As the year slowly winds down, things are revving up at California Watch and its parent organization, the Center for Investigative Reporting. In recent weeks, we’ve released stories on issues ranging from the Latino achievement gap to aggressive billing at one California hospital chain. We debuted a new landing page for our California Lost series. And, alongside the San Francisco Film Society, we launched Behind the Story, a new quarterly event that will give audiences an insider's look at the backstory of some of our major reports.

On Monday, we host our biggest and most geographically diverse Open Newsroom to date. From 9 a.m. until noon, California Watch and CIR reporters will spread out at coffeehouses across California – and even in Texas – to meet one on one with our readers (and potential readers) and hear about the issues that matter most in your community. Got tips, complaints or questions? We are here to listen and learn.

Please stop by and say hello at any of the locations listed below, or follow our tweets with the hashtag #opennews.

To find out where each reporter will be, check out the list and map below. We’d also like to take this opportunity to thank the participating coffee shops:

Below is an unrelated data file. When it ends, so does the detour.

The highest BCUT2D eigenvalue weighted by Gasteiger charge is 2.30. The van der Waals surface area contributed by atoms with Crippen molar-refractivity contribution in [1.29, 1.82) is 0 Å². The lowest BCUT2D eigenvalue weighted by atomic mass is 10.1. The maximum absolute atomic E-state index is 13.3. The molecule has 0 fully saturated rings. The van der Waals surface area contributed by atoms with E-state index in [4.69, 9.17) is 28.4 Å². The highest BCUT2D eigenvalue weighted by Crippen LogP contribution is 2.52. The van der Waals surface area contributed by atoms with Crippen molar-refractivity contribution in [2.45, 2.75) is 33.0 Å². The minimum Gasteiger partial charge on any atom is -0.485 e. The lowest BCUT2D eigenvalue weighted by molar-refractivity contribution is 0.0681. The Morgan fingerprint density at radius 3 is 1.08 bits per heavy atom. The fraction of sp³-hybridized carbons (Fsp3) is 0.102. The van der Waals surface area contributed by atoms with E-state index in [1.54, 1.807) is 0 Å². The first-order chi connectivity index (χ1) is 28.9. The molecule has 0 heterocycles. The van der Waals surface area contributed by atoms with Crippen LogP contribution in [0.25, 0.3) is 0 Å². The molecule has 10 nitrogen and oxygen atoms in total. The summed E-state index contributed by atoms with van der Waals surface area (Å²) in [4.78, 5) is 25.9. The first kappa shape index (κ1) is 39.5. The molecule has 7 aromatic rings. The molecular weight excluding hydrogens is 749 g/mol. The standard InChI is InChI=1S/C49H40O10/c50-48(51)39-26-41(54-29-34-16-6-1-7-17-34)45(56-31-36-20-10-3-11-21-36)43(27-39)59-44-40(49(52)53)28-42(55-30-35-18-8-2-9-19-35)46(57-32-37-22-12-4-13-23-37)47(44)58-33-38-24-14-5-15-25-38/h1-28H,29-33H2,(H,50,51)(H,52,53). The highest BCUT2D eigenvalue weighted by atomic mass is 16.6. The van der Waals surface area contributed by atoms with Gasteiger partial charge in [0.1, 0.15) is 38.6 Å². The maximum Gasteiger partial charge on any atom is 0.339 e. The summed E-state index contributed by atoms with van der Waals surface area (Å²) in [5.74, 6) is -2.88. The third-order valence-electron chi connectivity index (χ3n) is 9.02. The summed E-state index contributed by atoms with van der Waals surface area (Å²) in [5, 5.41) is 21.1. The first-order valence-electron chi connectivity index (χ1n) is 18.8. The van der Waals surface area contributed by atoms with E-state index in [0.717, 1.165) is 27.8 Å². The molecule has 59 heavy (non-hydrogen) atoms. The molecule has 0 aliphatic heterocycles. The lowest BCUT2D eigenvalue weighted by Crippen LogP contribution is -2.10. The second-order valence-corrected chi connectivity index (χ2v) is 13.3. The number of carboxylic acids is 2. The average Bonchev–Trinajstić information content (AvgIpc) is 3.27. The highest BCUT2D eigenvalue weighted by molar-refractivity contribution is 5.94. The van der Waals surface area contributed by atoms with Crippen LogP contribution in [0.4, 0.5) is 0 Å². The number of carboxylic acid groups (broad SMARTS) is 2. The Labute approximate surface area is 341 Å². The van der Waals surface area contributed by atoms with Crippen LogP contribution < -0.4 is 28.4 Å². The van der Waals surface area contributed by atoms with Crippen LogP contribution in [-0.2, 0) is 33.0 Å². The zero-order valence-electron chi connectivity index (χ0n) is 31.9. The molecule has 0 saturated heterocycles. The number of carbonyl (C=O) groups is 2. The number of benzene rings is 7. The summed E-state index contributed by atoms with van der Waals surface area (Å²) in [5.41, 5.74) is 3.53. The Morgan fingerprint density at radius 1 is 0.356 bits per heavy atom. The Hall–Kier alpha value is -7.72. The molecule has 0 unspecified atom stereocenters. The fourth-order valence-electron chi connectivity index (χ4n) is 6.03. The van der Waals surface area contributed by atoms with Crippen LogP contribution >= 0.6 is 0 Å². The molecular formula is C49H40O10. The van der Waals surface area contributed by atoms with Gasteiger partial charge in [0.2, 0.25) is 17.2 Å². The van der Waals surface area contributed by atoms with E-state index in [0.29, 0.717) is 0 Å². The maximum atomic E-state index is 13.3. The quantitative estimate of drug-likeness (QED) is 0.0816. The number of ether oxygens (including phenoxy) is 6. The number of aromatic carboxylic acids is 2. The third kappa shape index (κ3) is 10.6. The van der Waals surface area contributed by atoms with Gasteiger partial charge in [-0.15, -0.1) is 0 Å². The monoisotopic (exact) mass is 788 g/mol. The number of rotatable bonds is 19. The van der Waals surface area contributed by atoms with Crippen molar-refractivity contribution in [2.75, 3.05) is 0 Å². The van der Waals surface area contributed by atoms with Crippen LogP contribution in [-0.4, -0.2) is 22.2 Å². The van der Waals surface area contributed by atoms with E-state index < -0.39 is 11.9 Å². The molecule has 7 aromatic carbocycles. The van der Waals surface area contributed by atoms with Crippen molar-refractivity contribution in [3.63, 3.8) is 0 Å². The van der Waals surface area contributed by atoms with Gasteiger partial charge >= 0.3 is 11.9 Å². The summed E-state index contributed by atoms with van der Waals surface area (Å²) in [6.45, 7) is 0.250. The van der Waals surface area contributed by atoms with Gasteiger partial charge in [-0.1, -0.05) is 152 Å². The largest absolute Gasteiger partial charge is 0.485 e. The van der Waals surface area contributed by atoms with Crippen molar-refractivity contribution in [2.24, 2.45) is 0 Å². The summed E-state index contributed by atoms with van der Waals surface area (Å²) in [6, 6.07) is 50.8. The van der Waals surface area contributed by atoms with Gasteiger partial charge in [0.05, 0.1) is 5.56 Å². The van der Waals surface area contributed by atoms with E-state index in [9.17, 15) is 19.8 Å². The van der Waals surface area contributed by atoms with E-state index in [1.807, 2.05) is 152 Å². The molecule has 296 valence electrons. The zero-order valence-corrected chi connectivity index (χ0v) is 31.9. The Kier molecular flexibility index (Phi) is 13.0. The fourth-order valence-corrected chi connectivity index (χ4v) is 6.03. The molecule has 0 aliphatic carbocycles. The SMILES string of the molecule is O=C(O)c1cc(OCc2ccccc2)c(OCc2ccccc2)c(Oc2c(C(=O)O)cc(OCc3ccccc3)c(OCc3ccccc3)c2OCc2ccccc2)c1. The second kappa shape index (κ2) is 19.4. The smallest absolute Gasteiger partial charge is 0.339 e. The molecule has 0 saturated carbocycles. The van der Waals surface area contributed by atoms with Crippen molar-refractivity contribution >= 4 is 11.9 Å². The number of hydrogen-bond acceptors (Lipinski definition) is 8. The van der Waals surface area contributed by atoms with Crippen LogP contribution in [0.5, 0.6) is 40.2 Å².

Twitter chat transcripts: How do we close the Latino learning gap?

November 1, 2011, 12:05 AM | Ashley Alvarado and Meghann Farnsworth

Last week, California Watch and The Hechinger Report produced two articles focused on the Latino achievement gap in California schools. To continue the conversation – and with an eye toward closing that gap – California Watch invited parents and educators to chat with and ask questions of reporter Sarah Garland and David Valladolid, president of the Parent Institute for Quality Education, via Twitter. Below, you will find some highlights. For more information on Garland's articles as well as our React & Act, go to http://californiawatch.org.

CIR, California Watch win 2 Society of Professional Journalists awards

October 19, 2011, 1:50 PM | Christa Scharfenberg

The Center for Investigative Reporting today received two Excellence in Journalism Awards from the Society of Professional Journalists’ Northern California Chapter.

California Watch, the largest investigative team in the state, won for Journalism Innovation, "for deftly combining traditional journalism with new ways to connect to communities."

"The Price of Gas," produced by CIR’s Carrie Ching and Sarah Terry-Cobo and animated by Arthur Jones, won in the Explanatory Journalism category for a multimedia daily. The animated feature explains why a $4 gallon of gasoline in the U.S. may cost more like $15, when the carbon footprint and other “external costs” enter the equation.

In 2010, CIR won two SPJ Northern California Chapter awards: California Watch received Journalist of the Year, and reporter G.W. Schulz won in the Online category for "Homeland Security marked by waste, lack of oversight," his investigation detailing waste of federal homeland security funds.